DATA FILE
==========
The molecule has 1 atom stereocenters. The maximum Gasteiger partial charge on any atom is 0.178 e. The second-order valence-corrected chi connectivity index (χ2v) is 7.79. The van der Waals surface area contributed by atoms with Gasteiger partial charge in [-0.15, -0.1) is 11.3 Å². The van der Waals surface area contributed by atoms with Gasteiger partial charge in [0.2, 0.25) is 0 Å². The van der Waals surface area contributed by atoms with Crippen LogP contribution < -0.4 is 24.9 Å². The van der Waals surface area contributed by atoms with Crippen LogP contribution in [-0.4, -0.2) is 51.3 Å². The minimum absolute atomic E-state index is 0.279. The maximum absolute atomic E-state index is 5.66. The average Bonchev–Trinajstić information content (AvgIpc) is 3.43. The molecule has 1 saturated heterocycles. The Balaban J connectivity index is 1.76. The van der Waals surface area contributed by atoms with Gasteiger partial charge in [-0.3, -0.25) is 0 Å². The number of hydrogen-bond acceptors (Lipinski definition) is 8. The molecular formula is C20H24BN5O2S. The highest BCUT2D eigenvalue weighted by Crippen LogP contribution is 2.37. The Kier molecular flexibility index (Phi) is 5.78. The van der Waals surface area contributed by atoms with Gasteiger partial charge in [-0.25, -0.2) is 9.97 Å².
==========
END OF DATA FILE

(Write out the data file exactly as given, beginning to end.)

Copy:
The molecule has 1 atom stereocenters. The maximum Gasteiger partial charge on any atom is 0.178 e. The second-order valence-corrected chi connectivity index (χ2v) is 7.79. The van der Waals surface area contributed by atoms with Gasteiger partial charge in [-0.15, -0.1) is 11.3 Å². The van der Waals surface area contributed by atoms with Gasteiger partial charge in [0.2, 0.25) is 0 Å². The van der Waals surface area contributed by atoms with Crippen LogP contribution < -0.4 is 24.9 Å². The van der Waals surface area contributed by atoms with Crippen LogP contribution in [-0.4, -0.2) is 51.3 Å². The minimum absolute atomic E-state index is 0.279. The maximum absolute atomic E-state index is 5.66. The average Bonchev–Trinajstić information content (AvgIpc) is 3.43. The molecule has 1 saturated heterocycles. The Balaban J connectivity index is 1.76. The van der Waals surface area contributed by atoms with Gasteiger partial charge in [-0.3, -0.25) is 0 Å². The number of hydrogen-bond acceptors (Lipinski definition) is 8. The molecular formula is C20H24BN5O2S. The highest BCUT2D eigenvalue weighted by Crippen LogP contribution is 2.37. The Kier molecular flexibility index (Phi) is 5.78. The van der Waals surface area contributed by atoms with Gasteiger partial charge in [-0.25, -0.2) is 9.97 Å².